For some reason, I just couldn't get into this one. I got lost in the names, places, and couldn't seem to focus on the mystery. The characters didn't draw me in as they usually do.Maybe it's just not the right book at the right time for me, since I usually do love this author. I should try again later.

    There are a good many reasons why I loved this entry in the Benjamin January series. You're about to find out about some of them. Benjamin is asked to come along with Henri and Chloe Viellard on a trip to Washington, DC because Henri wants to bring his mistress, Dominique -- a free woman of color who is Benjamin's sister. Chloe has long been accepting of the relationship and she needs Henri to come along on the trip because her pen friend has disappeared, and she needs to find him. Women did n [...]

    Washington DC circa 1838. I always eagerly anticipate the next Benjamin January novel. He is absolutely one of my favourite historical sleuths and Ms. Hambly does such a wonderful job with her period and setting in these books. In this book Ben January goes to Washington DC with a well-to-do New Orleans white couple. He is accompanied by his younger sister Dominique and her entourage. They are on the trail of an elderly Englishman who has been missing since the previous fall. Ben finds a strange [...]

    I kept meaning to write a longer review for this, but it's a week later and I haven't done it yet. Which is probably a good sign that I won't. Suffice it to say that, as a long time fan of Hambly and the Benjamin January series, I enjoyed this book a hell of a lot. As much as I really love the New Orleans milieu for the majority of the series, I am enjoying it just as much to see him travel this case to Washington (City now D.C.). I really love the historical facts with which she infuses her fic [...]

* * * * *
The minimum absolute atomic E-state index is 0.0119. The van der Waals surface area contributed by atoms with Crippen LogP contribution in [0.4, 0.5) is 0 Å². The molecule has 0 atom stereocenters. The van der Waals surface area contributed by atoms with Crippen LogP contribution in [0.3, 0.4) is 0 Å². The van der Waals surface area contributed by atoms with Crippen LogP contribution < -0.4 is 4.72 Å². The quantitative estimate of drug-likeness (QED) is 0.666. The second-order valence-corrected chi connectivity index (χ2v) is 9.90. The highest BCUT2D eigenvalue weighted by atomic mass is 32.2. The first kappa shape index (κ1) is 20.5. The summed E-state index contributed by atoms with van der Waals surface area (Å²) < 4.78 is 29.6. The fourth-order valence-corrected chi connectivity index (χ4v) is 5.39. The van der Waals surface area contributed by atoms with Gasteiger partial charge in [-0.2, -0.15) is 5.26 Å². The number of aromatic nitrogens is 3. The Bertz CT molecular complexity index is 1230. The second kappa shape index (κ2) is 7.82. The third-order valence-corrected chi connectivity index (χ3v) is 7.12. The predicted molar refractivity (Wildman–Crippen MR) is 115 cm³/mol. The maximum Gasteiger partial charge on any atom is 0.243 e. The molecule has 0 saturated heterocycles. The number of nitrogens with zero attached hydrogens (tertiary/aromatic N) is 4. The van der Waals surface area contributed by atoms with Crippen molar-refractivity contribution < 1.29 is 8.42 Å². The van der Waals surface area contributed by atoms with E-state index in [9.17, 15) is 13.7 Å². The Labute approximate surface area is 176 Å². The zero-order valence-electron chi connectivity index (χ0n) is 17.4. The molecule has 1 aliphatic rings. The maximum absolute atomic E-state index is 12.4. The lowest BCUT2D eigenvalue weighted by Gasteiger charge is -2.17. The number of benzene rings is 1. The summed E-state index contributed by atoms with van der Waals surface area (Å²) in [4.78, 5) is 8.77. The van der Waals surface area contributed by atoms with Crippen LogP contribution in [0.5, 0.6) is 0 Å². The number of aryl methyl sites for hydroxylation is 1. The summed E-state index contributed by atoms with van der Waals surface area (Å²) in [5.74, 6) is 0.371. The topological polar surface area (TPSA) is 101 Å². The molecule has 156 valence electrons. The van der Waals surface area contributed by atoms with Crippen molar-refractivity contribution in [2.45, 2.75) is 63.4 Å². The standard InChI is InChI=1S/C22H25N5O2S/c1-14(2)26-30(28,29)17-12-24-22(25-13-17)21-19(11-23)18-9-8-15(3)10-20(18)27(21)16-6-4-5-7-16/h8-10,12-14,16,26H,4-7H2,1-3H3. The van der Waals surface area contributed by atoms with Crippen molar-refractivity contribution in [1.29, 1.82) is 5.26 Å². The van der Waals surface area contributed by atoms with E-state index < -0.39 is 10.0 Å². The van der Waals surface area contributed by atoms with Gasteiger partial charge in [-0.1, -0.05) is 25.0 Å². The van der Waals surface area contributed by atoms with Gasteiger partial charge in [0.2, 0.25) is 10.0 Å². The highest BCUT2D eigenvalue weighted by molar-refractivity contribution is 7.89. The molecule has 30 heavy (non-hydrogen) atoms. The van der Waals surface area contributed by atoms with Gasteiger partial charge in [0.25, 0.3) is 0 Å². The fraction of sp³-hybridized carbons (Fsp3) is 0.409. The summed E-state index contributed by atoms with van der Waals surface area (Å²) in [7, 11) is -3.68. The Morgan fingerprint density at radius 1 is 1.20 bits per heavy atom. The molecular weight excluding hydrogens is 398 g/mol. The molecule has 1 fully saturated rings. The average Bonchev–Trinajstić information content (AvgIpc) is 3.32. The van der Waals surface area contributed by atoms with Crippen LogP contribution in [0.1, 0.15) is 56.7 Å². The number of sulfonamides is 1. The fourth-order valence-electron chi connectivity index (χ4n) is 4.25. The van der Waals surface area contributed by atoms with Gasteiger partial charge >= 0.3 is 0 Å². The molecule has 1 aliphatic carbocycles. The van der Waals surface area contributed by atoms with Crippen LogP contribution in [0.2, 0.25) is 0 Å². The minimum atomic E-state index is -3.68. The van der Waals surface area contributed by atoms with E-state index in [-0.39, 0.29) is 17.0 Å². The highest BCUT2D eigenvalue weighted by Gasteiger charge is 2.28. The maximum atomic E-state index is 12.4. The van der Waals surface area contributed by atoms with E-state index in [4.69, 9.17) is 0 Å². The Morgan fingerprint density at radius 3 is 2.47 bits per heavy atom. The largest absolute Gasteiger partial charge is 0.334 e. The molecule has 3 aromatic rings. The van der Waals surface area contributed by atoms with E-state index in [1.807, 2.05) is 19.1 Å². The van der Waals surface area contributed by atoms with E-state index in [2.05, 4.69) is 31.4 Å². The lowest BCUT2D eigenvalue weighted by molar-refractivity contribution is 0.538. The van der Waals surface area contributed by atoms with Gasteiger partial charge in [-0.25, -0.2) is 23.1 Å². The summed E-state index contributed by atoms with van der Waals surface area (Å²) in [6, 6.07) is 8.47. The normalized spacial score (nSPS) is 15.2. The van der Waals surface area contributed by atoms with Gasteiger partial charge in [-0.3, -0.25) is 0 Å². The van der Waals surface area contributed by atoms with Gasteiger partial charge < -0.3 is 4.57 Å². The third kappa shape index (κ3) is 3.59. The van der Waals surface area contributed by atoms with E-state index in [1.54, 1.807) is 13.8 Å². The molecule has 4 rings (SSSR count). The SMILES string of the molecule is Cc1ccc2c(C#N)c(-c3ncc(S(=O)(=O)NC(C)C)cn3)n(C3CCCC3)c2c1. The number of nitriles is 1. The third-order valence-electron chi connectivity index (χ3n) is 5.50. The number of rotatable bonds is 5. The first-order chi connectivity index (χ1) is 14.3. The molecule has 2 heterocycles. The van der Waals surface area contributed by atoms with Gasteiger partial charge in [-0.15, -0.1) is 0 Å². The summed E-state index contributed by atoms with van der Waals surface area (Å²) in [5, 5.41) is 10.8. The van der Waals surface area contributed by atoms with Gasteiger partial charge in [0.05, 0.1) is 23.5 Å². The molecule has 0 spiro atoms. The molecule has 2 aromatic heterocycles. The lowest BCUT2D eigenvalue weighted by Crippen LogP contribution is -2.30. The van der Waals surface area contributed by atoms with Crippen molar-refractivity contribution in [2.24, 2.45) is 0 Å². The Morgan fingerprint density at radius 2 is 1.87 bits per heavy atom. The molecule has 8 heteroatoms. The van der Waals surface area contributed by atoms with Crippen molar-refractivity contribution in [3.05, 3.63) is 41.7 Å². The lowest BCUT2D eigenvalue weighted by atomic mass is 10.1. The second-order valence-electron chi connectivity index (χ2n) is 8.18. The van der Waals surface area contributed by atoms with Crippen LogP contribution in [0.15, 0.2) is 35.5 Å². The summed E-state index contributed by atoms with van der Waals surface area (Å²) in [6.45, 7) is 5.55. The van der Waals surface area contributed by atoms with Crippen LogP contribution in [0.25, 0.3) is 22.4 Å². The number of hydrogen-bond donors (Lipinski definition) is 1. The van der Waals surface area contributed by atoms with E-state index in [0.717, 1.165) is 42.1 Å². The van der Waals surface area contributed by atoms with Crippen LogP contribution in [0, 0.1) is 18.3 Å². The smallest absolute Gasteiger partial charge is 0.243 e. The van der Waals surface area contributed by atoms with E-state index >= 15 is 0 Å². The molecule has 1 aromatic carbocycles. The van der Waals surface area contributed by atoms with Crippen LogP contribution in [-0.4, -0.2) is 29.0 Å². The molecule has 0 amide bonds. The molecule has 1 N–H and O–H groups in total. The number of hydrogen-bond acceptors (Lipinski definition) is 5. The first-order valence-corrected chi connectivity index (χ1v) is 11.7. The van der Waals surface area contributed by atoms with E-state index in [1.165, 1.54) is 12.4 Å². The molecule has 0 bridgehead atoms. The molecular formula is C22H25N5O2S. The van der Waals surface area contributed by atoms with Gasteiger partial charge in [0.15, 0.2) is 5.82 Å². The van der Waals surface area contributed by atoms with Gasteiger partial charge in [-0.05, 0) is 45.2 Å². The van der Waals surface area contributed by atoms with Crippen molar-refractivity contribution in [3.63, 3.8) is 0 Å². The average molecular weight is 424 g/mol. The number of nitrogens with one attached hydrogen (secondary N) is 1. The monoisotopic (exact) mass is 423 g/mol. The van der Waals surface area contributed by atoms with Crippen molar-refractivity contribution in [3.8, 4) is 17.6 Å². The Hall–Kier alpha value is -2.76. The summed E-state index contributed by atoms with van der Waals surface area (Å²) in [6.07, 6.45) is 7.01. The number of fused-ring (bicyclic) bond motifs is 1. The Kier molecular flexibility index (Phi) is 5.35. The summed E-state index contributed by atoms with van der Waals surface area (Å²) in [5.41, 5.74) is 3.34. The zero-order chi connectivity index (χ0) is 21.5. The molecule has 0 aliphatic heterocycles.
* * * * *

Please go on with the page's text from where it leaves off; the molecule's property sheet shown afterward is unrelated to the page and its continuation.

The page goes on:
Well done Barbara Hamley! Well done!I would venture to say that this is her best Benjamin January yet. Benjamin is employed by Henri Viellard and his wife, Chloe, to travel to Washington City. to assist them in searching for a Mr. Singletary, an English gentleman who is missing. It is determined that they will be gone for three months, so Henri insists on taking Dominique, his mistress, and their daughter, Charmian.The adventure and intrigue that awaits Benjamin's entourage in Washington City is [...]